Dhat syndrome is found in people in cultures in India, it is when males believe thy have premature ejaculation or that they are urinating out semen during urination and also having erectile dysfunctions. In a scholarly article, Dhat Syndrome as a Functional Somatic Syndrome: Developing a Sociosomatic Model, it says “Dhat syndrome is a widely recognized condition from the Indian subcontinent with fatigue and preoccupation with semen loss as the main presenting symptoms. This condition has been considered to be a culture-bound syndrome, but little is known about its illness characteristics and similarities with other conditions with medically unexplained symptoms.” Dhat syndrome is associated with anxiety and dysphoria in most cases.
Dhat syndrome is not really biological because it is not something that is passed down through genes or something that is hereditary. Dhat syndrome is something that is culturally stricken. Most of the time, dhat syndrome is a state of mind that they experience when going through anxiety. Indian men believe that they could be passing semen while urinating because of an old Hindu belief about blood. On an individual level, dhat syndrome could occur from a male masturbating excessively then feeling guilty for it which could cause anxiety.
Dhat syndrome is considered to be a functional somatic syndrome. It is in the mind of the individual. According to Dhat Syndrome as a Functional Somatic Syndrome: Developing a Sociosomatic Model, “recent models of functional somatic syndromes combine the perception of physical symptoms, the past illness experience, emotional factors, the ensuing disability as being reinforced by the reaction of others, reassurance, and iatrogenic factors.” The sociosomatic model described in Dhat Syndrome as a Functional Somatic Syndrome: Developing a Sociosomatic Model says that“stressful situations lead to an emotionally aroused state, which leads to amplification of normal physiological phenomena. ” So typically, treatment for dhat syndrome is cognitive behavioral therapy, counseling, and anti-anxiety or anti-depressant medications.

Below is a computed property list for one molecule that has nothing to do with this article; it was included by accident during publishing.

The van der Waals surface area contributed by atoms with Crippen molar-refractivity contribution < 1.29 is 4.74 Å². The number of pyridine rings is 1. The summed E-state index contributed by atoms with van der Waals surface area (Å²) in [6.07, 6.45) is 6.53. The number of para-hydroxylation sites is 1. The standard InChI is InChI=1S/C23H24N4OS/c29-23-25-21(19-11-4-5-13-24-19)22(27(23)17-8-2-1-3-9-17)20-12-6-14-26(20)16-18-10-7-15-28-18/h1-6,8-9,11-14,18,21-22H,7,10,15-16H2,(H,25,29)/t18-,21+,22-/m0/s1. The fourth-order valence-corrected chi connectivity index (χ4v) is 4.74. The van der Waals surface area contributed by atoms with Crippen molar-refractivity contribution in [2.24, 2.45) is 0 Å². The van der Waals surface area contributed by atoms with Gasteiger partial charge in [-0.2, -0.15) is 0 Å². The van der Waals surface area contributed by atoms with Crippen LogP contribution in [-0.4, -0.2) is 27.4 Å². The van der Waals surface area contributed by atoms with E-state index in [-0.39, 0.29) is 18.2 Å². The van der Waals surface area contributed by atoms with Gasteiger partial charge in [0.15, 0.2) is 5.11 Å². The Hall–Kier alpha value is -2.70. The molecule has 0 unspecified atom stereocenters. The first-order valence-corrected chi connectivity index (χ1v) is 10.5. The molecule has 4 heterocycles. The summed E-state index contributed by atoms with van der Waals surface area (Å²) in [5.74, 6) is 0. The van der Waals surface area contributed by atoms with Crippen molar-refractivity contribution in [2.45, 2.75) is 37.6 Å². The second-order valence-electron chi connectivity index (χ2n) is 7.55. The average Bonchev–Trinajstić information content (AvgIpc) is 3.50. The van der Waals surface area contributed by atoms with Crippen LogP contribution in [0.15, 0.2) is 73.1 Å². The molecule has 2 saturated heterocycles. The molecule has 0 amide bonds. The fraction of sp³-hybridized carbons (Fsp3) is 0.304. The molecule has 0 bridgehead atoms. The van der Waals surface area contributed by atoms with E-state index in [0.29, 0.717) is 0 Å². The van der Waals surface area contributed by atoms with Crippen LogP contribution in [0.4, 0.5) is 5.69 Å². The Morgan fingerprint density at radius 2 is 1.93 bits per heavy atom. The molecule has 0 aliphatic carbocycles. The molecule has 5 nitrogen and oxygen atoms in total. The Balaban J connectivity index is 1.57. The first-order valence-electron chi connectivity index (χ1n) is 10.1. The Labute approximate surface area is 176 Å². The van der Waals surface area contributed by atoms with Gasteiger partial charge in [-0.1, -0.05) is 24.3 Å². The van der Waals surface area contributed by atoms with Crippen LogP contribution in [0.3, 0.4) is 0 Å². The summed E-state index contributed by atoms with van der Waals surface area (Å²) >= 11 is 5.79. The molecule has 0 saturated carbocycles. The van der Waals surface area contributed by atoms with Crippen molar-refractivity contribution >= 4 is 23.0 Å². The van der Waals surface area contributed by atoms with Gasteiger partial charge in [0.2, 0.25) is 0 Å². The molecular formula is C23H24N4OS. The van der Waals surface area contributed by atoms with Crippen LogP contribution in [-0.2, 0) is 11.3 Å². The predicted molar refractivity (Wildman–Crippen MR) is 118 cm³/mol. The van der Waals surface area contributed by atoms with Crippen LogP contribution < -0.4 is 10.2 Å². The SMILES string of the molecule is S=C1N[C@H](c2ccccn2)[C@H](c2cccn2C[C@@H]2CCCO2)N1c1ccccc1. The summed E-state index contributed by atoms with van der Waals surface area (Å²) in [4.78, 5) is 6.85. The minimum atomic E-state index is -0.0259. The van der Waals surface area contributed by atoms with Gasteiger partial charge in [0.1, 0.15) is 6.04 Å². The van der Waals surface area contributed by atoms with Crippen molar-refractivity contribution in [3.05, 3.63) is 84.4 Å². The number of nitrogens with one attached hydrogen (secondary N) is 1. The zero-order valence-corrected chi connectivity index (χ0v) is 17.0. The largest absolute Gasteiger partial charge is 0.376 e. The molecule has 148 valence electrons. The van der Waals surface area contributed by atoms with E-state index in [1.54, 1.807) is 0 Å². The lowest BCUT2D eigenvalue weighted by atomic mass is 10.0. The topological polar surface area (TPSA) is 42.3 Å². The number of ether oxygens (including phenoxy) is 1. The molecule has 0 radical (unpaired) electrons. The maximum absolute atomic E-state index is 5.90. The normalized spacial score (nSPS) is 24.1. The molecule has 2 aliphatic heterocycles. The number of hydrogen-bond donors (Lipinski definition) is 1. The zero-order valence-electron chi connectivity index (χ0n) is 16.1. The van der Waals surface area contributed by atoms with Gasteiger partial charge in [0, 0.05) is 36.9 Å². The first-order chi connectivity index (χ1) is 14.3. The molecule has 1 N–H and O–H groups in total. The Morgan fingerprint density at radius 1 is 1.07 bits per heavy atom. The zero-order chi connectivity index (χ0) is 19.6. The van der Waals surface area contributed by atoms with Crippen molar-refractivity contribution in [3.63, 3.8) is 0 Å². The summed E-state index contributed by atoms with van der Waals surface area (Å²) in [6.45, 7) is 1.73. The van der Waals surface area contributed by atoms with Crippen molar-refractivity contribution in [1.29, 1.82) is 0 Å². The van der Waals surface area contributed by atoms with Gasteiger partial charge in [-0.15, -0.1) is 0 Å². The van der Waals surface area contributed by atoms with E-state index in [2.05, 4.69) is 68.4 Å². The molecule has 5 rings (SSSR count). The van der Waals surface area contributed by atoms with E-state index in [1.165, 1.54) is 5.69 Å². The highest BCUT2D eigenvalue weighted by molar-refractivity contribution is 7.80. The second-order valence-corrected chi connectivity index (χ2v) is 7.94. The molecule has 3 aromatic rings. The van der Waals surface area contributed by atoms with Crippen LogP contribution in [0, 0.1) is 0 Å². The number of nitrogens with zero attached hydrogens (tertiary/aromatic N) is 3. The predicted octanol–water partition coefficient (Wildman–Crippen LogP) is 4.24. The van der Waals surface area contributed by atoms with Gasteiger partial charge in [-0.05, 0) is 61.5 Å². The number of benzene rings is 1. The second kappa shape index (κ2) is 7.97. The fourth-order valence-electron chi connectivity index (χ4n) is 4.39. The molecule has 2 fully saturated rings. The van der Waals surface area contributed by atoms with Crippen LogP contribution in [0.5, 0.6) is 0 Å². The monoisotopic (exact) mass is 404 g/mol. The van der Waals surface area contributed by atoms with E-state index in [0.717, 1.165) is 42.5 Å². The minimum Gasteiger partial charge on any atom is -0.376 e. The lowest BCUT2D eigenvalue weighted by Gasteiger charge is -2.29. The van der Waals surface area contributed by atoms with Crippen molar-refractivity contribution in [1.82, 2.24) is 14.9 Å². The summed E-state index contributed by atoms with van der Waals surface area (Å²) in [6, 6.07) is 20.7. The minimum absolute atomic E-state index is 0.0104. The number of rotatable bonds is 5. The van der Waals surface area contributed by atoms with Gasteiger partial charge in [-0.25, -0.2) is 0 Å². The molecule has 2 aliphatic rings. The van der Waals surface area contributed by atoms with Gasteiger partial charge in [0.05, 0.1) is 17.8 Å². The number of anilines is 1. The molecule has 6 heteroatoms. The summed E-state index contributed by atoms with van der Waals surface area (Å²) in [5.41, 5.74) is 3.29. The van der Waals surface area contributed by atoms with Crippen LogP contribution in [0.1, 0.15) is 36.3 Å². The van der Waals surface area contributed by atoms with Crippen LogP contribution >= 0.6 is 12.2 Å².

Gopinath Ranjith, Mohan Rajesh. “Dhat Syndrome as a Functional Somatic Syndrome: Developing a Sociosomatic Model.” 2006.